Medline ® Abstracts for References 12,16

of 'Oral food challenges for diagnosis and management of food allergies'

12
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Oral food challenges in children with a diagnosis of food allergy.
AU
Fleischer DM, Bock SA, Spears GC, Wilson CG, Miyazawa NK, Gleason MC, Gyorkos EA, Murphy JR, Atkins D, Leung DY
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J Pediatr. 2011;158(4):578.
 
OBJECTIVE: To assess the outcome of oral food challenges in patients placed on elimination diets based primarily on positive serum immunoglobulin E (IgE) immunoassay results.
STUDY DESIGN: This is a retrospective chart review of 125 children aged 1-19 years (median age, 4 years) evaluated between January 2007 and August 2008 for IgE-mediated food allergy at National Jewish Health and who underwent an oral food challenge. Clinical history, prick skin test results, and serum allergen-specific IgE test results were obtained.
RESULTS: The data were summarized for food avoidance and oral food challenge results. Depending on the reason for avoidance, 84%-93% of the foods being avoided were returned to the diet after an oral food challenge, indicating that the vast majority of foods that had been restricted could be tolerated at discharge.
CONCLUSIONS: In the absence of anaphylaxis, the primary reliance on serum food-specific IgE testing to determine the need for a food elimination diet is not sufficient, especially in children with atopic dermatitis. In those circumstances, oral food challenges may be indicated to confirm food allergy status.
AD
Department of Pediatrics, National Jewish Health, Denver, CO 80206, USA.
PMID
16
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Microarray immunoassay: association of clinical history, in vitro IgE function, and heterogeneity of allergenic peanut epitopes.
AU
Shreffler WG, Beyer K, Chu TH, Burks AW, Sampson HA
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J Allergy Clin Immunol. 2004;113(4):776.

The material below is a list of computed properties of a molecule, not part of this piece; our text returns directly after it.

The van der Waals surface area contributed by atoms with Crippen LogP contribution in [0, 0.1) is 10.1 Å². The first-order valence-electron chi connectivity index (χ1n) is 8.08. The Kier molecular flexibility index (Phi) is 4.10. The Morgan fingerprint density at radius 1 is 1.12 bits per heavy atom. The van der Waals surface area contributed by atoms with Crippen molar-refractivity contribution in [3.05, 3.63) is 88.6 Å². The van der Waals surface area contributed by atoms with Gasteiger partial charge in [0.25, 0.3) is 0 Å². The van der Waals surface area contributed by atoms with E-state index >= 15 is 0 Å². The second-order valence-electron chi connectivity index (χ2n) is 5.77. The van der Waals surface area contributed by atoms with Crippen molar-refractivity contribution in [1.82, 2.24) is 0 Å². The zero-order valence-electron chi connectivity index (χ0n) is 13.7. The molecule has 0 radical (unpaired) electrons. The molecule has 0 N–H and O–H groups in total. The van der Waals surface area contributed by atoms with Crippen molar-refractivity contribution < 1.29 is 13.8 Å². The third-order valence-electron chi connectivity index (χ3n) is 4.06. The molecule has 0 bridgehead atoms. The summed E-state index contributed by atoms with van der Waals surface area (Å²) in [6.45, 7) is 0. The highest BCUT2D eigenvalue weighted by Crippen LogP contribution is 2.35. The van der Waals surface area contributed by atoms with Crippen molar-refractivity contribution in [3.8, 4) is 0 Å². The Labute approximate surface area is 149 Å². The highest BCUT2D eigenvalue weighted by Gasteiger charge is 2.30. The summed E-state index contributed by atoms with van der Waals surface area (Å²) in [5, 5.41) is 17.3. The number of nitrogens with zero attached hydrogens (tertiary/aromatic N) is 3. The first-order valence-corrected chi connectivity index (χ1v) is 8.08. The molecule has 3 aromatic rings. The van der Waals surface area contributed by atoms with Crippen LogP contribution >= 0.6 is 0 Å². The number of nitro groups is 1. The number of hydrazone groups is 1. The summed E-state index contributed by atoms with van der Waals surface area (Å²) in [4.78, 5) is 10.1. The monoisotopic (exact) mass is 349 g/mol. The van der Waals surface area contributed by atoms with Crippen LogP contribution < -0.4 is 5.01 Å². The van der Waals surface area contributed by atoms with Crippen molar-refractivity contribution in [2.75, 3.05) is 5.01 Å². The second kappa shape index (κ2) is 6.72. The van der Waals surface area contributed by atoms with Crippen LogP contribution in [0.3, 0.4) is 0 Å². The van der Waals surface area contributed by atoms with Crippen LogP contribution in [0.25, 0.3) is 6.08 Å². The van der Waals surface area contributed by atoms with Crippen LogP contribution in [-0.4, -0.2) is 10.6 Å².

BACKGROUND: IgE epitope mapping of food allergens is a prerequisite for engineering hypoallergenic immunotherapeutic agents and might reveal basic information regarding a patient's immune response. Mapping of large numbers of epitopes by using individual patient sera has been impractical with current techniques.
OBJECTIVE: We sought to develop a peptide microarray-based immunoassay to map peanut epitopes by using microliter quantities of serum.
METHODS: A set of 213 overlapping 20-residue peptides was synthesized corresponding to the primary sequences of Ara h 1, Ara h 2, and Ara h 3. These were arrayed in triplicate along with the corresponding recombinant proteins onto glass slides and used for immunolabeling.
RESULTS: Seventy-seven patient and 15 control sera were analyzed. The majority of patients (97%) had specific IgE to at least one of the recombinant allergens, and 87% had detectable IgE to sequential epitopes. Microarray mapping correlated well with previous studies. However, the analysis of individual patients revealed remarkable heterogeneity in the number and patterns of epitope recognition. High epitope diversity was found in patients with a history of more severe allergic reactions. Also, sensitization of effector cells with more diverse IgE antibodies conferred greater reactivity to specific allergen.
CONCLUSIONS: The protein microarray immunoassay confirmed that Ara h 1, Ara h 2, and Ara h 3 are major peanut allergens and allows for parallel epitope analysis. This has led to the discovery of an additional important epitope of Ara h 1 and the recognition of a high degree of patient heterogeneity. This qualitative difference in epitope diversity might provide prognostic information about the patient.
AD
Jaffe Food Allergy Institute, Division of Allergy and Immunology, Department of Pediatrics, Mount Sinai Medical Center, Box 1198, One Gustave L. Levy Place, New York, NY 10029, USA.
PMID